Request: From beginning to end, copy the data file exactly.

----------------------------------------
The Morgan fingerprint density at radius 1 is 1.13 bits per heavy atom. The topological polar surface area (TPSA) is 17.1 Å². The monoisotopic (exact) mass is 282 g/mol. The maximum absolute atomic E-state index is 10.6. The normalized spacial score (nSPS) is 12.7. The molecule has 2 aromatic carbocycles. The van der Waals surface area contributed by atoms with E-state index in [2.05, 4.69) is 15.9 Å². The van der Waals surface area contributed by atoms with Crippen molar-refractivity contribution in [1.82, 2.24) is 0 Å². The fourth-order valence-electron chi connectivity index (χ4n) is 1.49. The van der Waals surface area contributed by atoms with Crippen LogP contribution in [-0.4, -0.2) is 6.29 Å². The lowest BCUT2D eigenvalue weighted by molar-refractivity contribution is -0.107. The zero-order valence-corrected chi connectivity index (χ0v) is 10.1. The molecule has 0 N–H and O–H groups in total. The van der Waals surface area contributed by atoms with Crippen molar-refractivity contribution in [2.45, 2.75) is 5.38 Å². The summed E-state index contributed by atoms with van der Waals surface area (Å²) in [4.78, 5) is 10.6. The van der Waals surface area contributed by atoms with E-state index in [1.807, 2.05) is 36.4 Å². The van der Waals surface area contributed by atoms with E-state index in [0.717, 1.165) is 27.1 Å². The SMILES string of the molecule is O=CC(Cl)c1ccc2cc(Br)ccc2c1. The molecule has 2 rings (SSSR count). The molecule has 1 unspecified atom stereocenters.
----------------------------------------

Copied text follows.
The Morgan fingerprint density at radius 1 is 1.13 bits per heavy atom. The topological polar surface area (TPSA) is 17.1 Å². The monoisotopic (exact) mass is 282 g/mol. The maximum absolute atomic E-state index is 10.6. The normalized spacial score (nSPS) is 12.7. The molecule has 2 aromatic carbocycles. The van der Waals surface area contributed by atoms with E-state index in [2.05, 4.69) is 15.9 Å². The van der Waals surface area contributed by atoms with Crippen molar-refractivity contribution in [1.82, 2.24) is 0 Å². The fourth-order valence-electron chi connectivity index (χ4n) is 1.49. The van der Waals surface area contributed by atoms with Crippen LogP contribution in [-0.4, -0.2) is 6.29 Å². The lowest BCUT2D eigenvalue weighted by molar-refractivity contribution is -0.107. The zero-order valence-corrected chi connectivity index (χ0v) is 10.1. The molecule has 0 N–H and O–H groups in total. The van der Waals surface area contributed by atoms with Crippen molar-refractivity contribution in [2.45, 2.75) is 5.38 Å². The summed E-state index contributed by atoms with van der Waals surface area (Å²) in [4.78, 5) is 10.6. The van der Waals surface area contributed by atoms with E-state index in [1.807, 2.05) is 36.4 Å². The van der Waals surface area contributed by atoms with E-state index in [0.717, 1.165) is 27.1 Å². The SMILES string of the molecule is O=CC(Cl)c1ccc2cc(Br)ccc2c1. The molecule has 2 rings (SSSR count). The molecule has 1 unspecified atom stereocenters.